Finding ways to motivate Chari Hawkins isn’t too tough.
When Utah State track coach Gregg Gensel really wants to push his star junior pentathlete, he can casually mention to her that he doesn’t think she can do something.
Hawkins to NCAAs
Utah State junior Chari Hawkins, who won the Mountain West championship in pentathlon, will compete at nationals. The event at the Albuquerque Convention Center in Albuquerque, N.M., will begin at 11:45 a.m. MT with 60-meter hurdles and wrap around 5 p.m. with the 800-meter run.
"You have to stay positive with Chari mostly, but sometimes I’ll say, ‘Well, I guess that’s as far as you can jump,’" he said. "I learned when she was a freshman not to put barriers on her. She’ll prove you wrong."
After taking a hiatus last year from the winter season, Hawkins has been nothing short of brilliant for the Aggies this year. She’s reset the school record in pentathlon several times already through the course of the season, reached new personal bests in her events, and emerged as the best athlete in the Mountain West conference.
It’s not an exaggeration: Hawkins was named the most outstanding female performer at the Mountain West championships, where she set a championship record in the pentathlon by scoring 4,173 points. The score is ranked No. 8 in the country this season.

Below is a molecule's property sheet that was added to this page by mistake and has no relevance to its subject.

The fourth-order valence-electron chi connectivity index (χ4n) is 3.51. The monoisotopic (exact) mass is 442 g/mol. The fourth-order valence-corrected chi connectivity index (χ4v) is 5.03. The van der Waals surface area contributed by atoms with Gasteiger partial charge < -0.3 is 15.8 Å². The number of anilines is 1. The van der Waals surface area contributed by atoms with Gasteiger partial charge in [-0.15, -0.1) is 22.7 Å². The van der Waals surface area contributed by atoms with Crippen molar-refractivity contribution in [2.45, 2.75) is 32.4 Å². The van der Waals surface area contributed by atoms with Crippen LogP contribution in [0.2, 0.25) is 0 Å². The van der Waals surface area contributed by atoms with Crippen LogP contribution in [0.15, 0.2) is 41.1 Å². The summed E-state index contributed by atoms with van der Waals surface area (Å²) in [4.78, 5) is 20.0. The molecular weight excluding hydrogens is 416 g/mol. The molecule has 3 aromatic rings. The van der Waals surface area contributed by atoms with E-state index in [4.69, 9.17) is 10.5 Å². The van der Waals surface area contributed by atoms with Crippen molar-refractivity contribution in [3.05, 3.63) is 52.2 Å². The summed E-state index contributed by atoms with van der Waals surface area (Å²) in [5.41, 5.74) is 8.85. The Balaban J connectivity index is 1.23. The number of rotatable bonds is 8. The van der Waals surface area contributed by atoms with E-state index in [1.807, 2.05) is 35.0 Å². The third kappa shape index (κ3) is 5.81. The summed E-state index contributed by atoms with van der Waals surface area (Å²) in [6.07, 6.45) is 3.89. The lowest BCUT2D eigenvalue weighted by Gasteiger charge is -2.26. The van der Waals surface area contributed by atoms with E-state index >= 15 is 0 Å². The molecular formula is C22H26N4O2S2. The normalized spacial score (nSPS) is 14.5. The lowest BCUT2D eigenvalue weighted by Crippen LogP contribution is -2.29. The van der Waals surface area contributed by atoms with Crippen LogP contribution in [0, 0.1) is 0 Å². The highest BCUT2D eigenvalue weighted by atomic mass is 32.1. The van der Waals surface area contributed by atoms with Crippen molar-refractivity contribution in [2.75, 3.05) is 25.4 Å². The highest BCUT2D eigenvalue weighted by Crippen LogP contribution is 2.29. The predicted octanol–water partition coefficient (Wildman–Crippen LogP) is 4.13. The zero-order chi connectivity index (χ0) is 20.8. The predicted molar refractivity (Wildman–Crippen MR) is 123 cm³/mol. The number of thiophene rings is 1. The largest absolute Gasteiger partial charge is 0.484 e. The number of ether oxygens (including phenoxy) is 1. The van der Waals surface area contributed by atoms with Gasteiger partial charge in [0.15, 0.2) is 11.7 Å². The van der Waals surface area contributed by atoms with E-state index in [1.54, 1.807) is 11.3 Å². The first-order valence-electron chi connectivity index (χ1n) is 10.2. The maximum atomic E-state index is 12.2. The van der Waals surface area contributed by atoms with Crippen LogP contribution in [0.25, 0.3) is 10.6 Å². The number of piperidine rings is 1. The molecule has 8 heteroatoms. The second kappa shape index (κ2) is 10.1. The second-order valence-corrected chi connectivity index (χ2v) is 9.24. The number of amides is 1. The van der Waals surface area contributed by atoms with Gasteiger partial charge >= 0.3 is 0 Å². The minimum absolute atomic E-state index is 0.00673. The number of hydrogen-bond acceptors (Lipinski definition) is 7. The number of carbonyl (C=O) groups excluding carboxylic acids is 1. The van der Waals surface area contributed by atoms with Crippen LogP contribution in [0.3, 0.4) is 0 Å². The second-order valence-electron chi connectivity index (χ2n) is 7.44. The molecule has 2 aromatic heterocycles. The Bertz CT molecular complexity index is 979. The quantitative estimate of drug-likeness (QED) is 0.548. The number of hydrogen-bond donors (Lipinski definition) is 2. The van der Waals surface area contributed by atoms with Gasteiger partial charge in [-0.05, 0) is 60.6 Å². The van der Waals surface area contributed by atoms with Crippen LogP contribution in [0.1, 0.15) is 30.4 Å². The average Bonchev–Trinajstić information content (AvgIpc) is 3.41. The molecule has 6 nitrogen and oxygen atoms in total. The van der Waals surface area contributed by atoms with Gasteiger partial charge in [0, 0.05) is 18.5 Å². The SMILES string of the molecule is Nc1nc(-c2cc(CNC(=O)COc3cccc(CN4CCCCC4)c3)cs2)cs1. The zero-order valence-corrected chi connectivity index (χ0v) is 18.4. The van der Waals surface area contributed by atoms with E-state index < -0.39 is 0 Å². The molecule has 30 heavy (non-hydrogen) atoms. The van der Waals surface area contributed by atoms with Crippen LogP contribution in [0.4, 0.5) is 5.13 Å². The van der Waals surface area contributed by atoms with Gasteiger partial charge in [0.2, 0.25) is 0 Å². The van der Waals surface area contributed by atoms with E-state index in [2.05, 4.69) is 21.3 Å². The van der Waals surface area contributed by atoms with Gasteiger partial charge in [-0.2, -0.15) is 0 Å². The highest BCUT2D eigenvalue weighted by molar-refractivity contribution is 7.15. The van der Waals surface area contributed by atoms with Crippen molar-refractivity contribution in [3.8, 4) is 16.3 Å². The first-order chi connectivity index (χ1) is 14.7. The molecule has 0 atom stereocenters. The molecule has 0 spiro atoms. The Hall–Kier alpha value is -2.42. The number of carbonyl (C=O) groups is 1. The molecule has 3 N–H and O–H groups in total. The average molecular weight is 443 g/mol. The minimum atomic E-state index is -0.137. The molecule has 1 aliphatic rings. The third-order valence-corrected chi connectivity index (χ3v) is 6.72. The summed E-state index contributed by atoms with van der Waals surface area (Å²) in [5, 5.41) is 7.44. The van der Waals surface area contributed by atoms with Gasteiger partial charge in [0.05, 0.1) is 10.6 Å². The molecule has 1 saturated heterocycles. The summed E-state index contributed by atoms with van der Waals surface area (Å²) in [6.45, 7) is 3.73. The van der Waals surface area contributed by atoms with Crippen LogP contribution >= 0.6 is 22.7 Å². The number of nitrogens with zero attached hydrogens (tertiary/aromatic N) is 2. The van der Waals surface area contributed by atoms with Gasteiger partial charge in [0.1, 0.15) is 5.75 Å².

Now she seeks to bring that success to NCAA nationals, where she’ll be competing against the nation’s best Saturday in Albuquerque, N.M. It’s nothing new to her: Hawkins was an All-American in heptathlon in the 2013 outdoor championships, finishing 11th.
Not that she’s treating it as been-there, done-that.
"I don’t think competing with the best in the nation ever really gets old," she said. "I’m really excited and grateful to be there, and it’s really humbling."
Unlike the spring, the indoor multi events all take place in one day: 60-meter hurdles, high jump, long jump, shot put and the 800-meter run. It requires a lot of calories in the morning and a lot of careful energy budgeting throughout the event.
The offseason was an important one for Hawkins, who worked hard on her weakest event: shot put. She set a personal best by four feet in the conference championship. She also cut a few tenths of a second from her hurdles — a huge advantage in a short event.
"I was really surprised by every single one of my events and some of the strides I’ve made," she said. "When I’ve needed to excel in a certain event, I’ve been able to do it. And I feel like I’ve made great strides in each."
Mentally, Hawkins has grown as well, her coach says. That could be the key in Hawkins having a big weekend when a national title is on the line.
"I think she’s learned to do what she can do, and be confident it will be enough," Gensel said. "She’s learned she doesn’t need to be an Olympic-level shot put thrower, she can just do what she can do. And she’s been through struggles this year, but still done well. And I think that gives her confidence knowing that she’s still capable of so much more."
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